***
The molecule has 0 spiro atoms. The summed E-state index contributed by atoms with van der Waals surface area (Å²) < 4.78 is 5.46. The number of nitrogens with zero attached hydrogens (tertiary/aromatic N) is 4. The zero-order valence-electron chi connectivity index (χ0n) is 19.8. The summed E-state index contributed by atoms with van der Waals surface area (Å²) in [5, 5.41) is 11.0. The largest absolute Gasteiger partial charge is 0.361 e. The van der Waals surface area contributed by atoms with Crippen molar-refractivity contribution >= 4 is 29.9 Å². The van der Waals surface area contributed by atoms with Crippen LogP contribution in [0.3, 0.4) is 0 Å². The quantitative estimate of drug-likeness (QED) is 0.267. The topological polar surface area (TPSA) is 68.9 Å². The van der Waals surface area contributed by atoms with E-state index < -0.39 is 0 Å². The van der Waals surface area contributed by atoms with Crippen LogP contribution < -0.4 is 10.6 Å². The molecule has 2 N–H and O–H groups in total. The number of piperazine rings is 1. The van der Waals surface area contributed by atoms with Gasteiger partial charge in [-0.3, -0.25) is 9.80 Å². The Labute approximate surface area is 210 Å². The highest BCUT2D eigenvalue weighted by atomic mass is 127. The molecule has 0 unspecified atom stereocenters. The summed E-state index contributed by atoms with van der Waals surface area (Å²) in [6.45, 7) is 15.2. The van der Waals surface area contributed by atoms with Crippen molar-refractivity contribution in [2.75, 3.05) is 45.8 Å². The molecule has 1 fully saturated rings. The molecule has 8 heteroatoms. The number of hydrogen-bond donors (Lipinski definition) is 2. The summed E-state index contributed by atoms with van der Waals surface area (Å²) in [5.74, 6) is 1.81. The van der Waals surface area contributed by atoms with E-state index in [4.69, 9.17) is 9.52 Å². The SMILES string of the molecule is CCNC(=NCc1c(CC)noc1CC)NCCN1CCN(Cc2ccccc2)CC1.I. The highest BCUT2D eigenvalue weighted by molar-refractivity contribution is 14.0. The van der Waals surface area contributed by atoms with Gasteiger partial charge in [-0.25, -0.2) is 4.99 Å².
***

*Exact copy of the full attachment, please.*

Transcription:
The molecule has 0 spiro atoms. The summed E-state index contributed by atoms with van der Waals surface area (Å²) < 4.78 is 5.46. The number of nitrogens with zero attached hydrogens (tertiary/aromatic N) is 4. The zero-order valence-electron chi connectivity index (χ0n) is 19.8. The summed E-state index contributed by atoms with van der Waals surface area (Å²) in [5, 5.41) is 11.0. The largest absolute Gasteiger partial charge is 0.361 e. The van der Waals surface area contributed by atoms with Crippen molar-refractivity contribution >= 4 is 29.9 Å². The van der Waals surface area contributed by atoms with Crippen LogP contribution in [0.3, 0.4) is 0 Å². The quantitative estimate of drug-likeness (QED) is 0.267. The topological polar surface area (TPSA) is 68.9 Å². The van der Waals surface area contributed by atoms with E-state index < -0.39 is 0 Å². The van der Waals surface area contributed by atoms with Crippen LogP contribution < -0.4 is 10.6 Å². The molecule has 2 N–H and O–H groups in total. The number of piperazine rings is 1. The van der Waals surface area contributed by atoms with Gasteiger partial charge in [-0.3, -0.25) is 9.80 Å². The Labute approximate surface area is 210 Å². The highest BCUT2D eigenvalue weighted by atomic mass is 127. The molecule has 0 unspecified atom stereocenters. The summed E-state index contributed by atoms with van der Waals surface area (Å²) in [6.45, 7) is 15.2. The van der Waals surface area contributed by atoms with Crippen molar-refractivity contribution in [2.75, 3.05) is 45.8 Å². The molecule has 1 fully saturated rings. The molecule has 8 heteroatoms. The number of hydrogen-bond donors (Lipinski definition) is 2. The summed E-state index contributed by atoms with van der Waals surface area (Å²) in [5.74, 6) is 1.81. The van der Waals surface area contributed by atoms with E-state index in [4.69, 9.17) is 9.52 Å². The SMILES string of the molecule is CCNC(=NCc1c(CC)noc1CC)NCCN1CCN(Cc2ccccc2)CC1.I. The highest BCUT2D eigenvalue weighted by molar-refractivity contribution is 14.0. The van der Waals surface area contributed by atoms with Gasteiger partial charge in [-0.25, -0.2) is 4.99 Å².